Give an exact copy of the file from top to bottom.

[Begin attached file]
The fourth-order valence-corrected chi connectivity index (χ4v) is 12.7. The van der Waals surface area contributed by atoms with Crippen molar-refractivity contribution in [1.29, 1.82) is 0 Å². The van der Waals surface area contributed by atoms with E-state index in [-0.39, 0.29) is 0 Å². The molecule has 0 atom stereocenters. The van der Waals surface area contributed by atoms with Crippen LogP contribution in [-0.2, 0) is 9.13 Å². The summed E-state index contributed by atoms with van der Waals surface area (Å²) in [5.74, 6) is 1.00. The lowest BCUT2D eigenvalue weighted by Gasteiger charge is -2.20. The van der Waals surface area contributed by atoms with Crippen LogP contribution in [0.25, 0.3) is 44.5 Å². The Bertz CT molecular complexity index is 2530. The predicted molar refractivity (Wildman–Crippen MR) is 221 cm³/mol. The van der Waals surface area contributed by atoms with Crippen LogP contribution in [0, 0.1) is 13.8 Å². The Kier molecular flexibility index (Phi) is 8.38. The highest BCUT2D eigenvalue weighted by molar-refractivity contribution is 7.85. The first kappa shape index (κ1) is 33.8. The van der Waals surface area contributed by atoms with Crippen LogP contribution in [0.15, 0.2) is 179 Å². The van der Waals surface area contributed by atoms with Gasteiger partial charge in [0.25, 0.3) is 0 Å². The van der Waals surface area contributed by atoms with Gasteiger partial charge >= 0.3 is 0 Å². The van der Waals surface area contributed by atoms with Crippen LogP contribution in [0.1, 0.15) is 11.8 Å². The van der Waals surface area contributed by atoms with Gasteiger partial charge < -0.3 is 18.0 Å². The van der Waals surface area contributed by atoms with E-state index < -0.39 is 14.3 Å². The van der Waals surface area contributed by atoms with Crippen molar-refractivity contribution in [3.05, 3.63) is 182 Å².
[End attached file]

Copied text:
The fourth-order valence-corrected chi connectivity index (χ4v) is 12.7. The van der Waals surface area contributed by atoms with Crippen molar-refractivity contribution in [1.29, 1.82) is 0 Å². The van der Waals surface area contributed by atoms with E-state index in [-0.39, 0.29) is 0 Å². The molecule has 0 atom stereocenters. The van der Waals surface area contributed by atoms with Crippen LogP contribution in [-0.2, 0) is 9.13 Å². The summed E-state index contributed by atoms with van der Waals surface area (Å²) in [5.74, 6) is 1.00. The lowest BCUT2D eigenvalue weighted by Gasteiger charge is -2.20. The van der Waals surface area contributed by atoms with Crippen LogP contribution in [0.25, 0.3) is 44.5 Å². The Bertz CT molecular complexity index is 2530. The predicted molar refractivity (Wildman–Crippen MR) is 221 cm³/mol. The van der Waals surface area contributed by atoms with Crippen LogP contribution in [0, 0.1) is 13.8 Å². The Kier molecular flexibility index (Phi) is 8.38. The highest BCUT2D eigenvalue weighted by molar-refractivity contribution is 7.85. The first kappa shape index (κ1) is 33.8. The van der Waals surface area contributed by atoms with Crippen LogP contribution in [0.15, 0.2) is 179 Å². The van der Waals surface area contributed by atoms with Gasteiger partial charge in [0.25, 0.3) is 0 Å². The van der Waals surface area contributed by atoms with Gasteiger partial charge >= 0.3 is 0 Å². The van der Waals surface area contributed by atoms with Crippen LogP contribution in [0.1, 0.15) is 11.8 Å². The van der Waals surface area contributed by atoms with Gasteiger partial charge < -0.3 is 18.0 Å². The van der Waals surface area contributed by atoms with E-state index < -0.39 is 14.3 Å². The van der Waals surface area contributed by atoms with Crippen molar-refractivity contribution in [3.05, 3.63) is 182 Å².